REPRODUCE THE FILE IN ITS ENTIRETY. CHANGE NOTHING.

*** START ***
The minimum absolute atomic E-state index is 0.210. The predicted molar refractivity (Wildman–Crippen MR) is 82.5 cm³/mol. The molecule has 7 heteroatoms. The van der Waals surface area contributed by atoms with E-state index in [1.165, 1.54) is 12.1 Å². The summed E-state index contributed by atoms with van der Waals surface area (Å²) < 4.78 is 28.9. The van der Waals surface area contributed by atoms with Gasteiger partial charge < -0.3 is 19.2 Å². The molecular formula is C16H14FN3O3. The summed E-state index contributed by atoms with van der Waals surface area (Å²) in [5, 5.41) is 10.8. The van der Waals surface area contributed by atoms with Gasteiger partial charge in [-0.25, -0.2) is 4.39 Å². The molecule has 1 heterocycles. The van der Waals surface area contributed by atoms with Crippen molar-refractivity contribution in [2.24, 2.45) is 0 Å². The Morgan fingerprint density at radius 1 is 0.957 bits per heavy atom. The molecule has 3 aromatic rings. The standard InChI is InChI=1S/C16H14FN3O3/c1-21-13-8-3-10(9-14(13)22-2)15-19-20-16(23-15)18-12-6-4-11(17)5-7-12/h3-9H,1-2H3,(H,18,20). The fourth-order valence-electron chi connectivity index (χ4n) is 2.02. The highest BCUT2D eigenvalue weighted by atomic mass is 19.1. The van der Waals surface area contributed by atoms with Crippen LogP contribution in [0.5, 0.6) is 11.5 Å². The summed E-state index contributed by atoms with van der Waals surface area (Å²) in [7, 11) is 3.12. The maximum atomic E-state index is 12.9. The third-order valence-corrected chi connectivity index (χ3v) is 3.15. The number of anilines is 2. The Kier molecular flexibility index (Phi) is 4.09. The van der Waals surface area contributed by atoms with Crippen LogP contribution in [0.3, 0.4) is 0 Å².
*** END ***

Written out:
The minimum absolute atomic E-state index is 0.210. The predicted molar refractivity (Wildman–Crippen MR) is 82.5 cm³/mol. The molecule has 7 heteroatoms. The van der Waals surface area contributed by atoms with E-state index in [1.165, 1.54) is 12.1 Å². The summed E-state index contributed by atoms with van der Waals surface area (Å²) < 4.78 is 28.9. The van der Waals surface area contributed by atoms with Gasteiger partial charge < -0.3 is 19.2 Å². The molecular formula is C16H14FN3O3. The summed E-state index contributed by atoms with van der Waals surface area (Å²) in [5, 5.41) is 10.8. The van der Waals surface area contributed by atoms with Gasteiger partial charge in [-0.25, -0.2) is 4.39 Å². The molecule has 1 heterocycles. The van der Waals surface area contributed by atoms with Crippen molar-refractivity contribution in [2.24, 2.45) is 0 Å². The Morgan fingerprint density at radius 1 is 0.957 bits per heavy atom. The molecule has 3 aromatic rings. The standard InChI is InChI=1S/C16H14FN3O3/c1-21-13-8-3-10(9-14(13)22-2)15-19-20-16(23-15)18-12-6-4-11(17)5-7-12/h3-9H,1-2H3,(H,18,20). The fourth-order valence-electron chi connectivity index (χ4n) is 2.02. The highest BCUT2D eigenvalue weighted by atomic mass is 19.1. The van der Waals surface area contributed by atoms with Crippen LogP contribution in [0.5, 0.6) is 11.5 Å². The summed E-state index contributed by atoms with van der Waals surface area (Å²) in [7, 11) is 3.12. The maximum atomic E-state index is 12.9. The third-order valence-corrected chi connectivity index (χ3v) is 3.15. The number of anilines is 2. The Kier molecular flexibility index (Phi) is 4.09. The van der Waals surface area contributed by atoms with Crippen LogP contribution in [0.3, 0.4) is 0 Å².